where ${X}^{j}$ is the $M×1$ signal vector transmitted by the transmitter j and ${Z}^{k}~CN\left(0,{N}_{0}I\right)$ is additive white Gaussian noise (AWGN) vector. Beam-forming strategy is used based on the interference alignment. In particular, transmitter j precodes symbol vector by using the precoder matrix. ${V}^{j}$ is the $M×{D}^{j}$ precoder matrix. Columns of ${V}^{j}$ , ${v}_{d}^{j}$ , are unit norm vectors. Receiver k estimates the transmitted symbol vector ${s}^{k}$ by using the interference suppression matrix ${U}^{k}$ . The received signal is filtered by ${U}^{k}$ as $\overline{{Y}^{k}}={U}^{k}{}^{†}{Y}^{k}$ .

Each node works in a time division duplex (TDD) mode. At two consecutive time slots, first, nodes on the left-hand side send the data to the nodes on the right-hand side. Then the role of nodes is switched and the nodes on the left-hand side receive the data, as illustrated in Figure 1.

The relation between the original and reciprocal channel matrices is $\stackrel{←}{{H}^{jk}}={H}^{kj}{}^{†}$ [4] . Since the receivers of the reciprocal channel play the roles of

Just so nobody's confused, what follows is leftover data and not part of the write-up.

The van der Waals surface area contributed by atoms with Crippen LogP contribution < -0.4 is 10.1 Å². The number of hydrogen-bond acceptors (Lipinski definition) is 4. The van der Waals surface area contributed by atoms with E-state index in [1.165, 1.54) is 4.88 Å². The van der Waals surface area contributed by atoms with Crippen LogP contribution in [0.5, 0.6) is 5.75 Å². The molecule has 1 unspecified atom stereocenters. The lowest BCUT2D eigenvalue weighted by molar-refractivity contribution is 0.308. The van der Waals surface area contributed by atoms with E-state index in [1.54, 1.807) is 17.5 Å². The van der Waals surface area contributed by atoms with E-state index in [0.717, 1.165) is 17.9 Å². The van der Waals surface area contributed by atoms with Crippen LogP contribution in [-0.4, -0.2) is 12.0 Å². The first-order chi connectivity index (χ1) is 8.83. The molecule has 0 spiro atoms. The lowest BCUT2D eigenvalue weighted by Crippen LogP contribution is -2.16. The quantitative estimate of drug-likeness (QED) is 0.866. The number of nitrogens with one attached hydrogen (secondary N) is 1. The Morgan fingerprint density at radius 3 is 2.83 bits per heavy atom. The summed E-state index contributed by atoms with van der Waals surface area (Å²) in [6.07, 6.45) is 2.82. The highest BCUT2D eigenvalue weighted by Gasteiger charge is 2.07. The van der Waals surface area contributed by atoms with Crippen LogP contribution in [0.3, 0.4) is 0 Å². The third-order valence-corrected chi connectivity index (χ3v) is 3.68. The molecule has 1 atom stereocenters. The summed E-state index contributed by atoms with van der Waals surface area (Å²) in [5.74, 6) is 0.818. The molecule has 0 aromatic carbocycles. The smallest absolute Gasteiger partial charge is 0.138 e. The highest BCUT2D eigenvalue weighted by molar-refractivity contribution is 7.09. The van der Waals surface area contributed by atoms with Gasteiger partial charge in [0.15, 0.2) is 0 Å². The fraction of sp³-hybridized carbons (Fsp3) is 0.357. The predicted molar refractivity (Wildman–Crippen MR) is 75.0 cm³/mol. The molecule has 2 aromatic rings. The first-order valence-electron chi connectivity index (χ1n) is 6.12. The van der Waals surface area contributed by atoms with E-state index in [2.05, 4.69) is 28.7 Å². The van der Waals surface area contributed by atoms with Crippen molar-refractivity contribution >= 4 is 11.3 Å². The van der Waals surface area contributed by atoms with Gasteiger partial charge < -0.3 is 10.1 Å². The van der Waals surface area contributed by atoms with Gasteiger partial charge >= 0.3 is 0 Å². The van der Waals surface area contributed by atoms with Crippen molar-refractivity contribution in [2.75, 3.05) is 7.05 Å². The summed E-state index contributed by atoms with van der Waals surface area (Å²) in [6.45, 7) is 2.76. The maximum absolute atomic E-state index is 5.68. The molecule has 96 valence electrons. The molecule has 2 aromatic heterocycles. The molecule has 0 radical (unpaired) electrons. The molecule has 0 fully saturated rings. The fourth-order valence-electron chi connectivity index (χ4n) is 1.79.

Figure 1. System model.

original network’s transmitters and vice versa, then $\stackrel{←}{{V}^{k}}={U}^{k}$ and $\stackrel{←}{{U}^{j}}={V}^{j}$ .

According to the system model, the SINR value for the dth data stream at kth receiver is expressed by (where, $‖\text{ }.\text{ }‖$ denotes the Euclidian norm.)

$SIN{R}_{d}^{k}=\frac{P{‖{u}_{d}^{k}{}^{{}^{†}}{H}^{kk}{v}_{d}^{k}‖}^{2}}{P{\sum }_{j=1}^{K}{\sum }_{m=1}^{{D}^{j}}{‖{u}_{d}^{k}{}^{{}^{†}}{H}^{kj}{v}_{m}^{j}‖}^{2}-P{‖{u}_{d}^{k}{}^{{}^{†}}{H}^{kk}{v}_{d}^{k}‖}^{2}+{N}_{0}{‖{u}_{d}^{k}‖}^{2}}$ (2)

Alternatively $SIN{R}_{d}^{k}$ can be expressed by

$SIN{R}_{d}^{k}=\frac{{u}_{d}^{k}{}^{†}{T}_{d}^{k}{u}_{d}^{k}}{{u}_{d}^{k}{}^{†}\left[{S}^{k}-{T}_{d}^{k}+{N}_{0}I\right]{u}_{d}^{k}}$ (3)